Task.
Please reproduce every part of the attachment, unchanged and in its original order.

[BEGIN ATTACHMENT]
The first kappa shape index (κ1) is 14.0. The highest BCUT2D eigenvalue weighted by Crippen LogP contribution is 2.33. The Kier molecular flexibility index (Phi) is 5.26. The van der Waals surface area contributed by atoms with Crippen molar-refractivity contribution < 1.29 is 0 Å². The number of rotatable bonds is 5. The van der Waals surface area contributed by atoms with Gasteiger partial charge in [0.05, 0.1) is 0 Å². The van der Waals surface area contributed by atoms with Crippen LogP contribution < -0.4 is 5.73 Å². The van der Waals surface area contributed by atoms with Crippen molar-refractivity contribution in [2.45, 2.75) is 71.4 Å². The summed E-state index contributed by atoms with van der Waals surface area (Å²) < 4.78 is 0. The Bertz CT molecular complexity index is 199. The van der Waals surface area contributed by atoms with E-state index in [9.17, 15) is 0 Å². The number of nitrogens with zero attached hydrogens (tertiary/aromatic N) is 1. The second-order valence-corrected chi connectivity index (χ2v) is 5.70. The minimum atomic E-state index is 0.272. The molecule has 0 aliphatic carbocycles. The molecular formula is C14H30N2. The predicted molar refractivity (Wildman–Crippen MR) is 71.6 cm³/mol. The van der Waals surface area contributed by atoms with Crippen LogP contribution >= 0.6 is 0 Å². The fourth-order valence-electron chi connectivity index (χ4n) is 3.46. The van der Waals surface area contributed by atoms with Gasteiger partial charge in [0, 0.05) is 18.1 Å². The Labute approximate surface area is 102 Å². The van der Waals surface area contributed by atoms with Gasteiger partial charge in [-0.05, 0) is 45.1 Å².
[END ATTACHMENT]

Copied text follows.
The first kappa shape index (κ1) is 14.0. The highest BCUT2D eigenvalue weighted by Crippen LogP contribution is 2.33. The Kier molecular flexibility index (Phi) is 5.26. The van der Waals surface area contributed by atoms with Crippen molar-refractivity contribution < 1.29 is 0 Å². The number of rotatable bonds is 5. The van der Waals surface area contributed by atoms with Gasteiger partial charge in [0.05, 0.1) is 0 Å². The van der Waals surface area contributed by atoms with Crippen LogP contribution < -0.4 is 5.73 Å². The van der Waals surface area contributed by atoms with Crippen molar-refractivity contribution in [2.45, 2.75) is 71.4 Å². The summed E-state index contributed by atoms with van der Waals surface area (Å²) < 4.78 is 0. The Bertz CT molecular complexity index is 199. The van der Waals surface area contributed by atoms with E-state index in [9.17, 15) is 0 Å². The number of nitrogens with zero attached hydrogens (tertiary/aromatic N) is 1. The second-order valence-corrected chi connectivity index (χ2v) is 5.70. The minimum atomic E-state index is 0.272. The molecule has 0 aliphatic carbocycles. The molecular formula is C14H30N2. The predicted molar refractivity (Wildman–Crippen MR) is 71.6 cm³/mol. The van der Waals surface area contributed by atoms with Crippen LogP contribution >= 0.6 is 0 Å². The fourth-order valence-electron chi connectivity index (χ4n) is 3.46. The van der Waals surface area contributed by atoms with Gasteiger partial charge in [0, 0.05) is 18.1 Å². The Labute approximate surface area is 102 Å². The van der Waals surface area contributed by atoms with Gasteiger partial charge in [-0.05, 0) is 45.1 Å².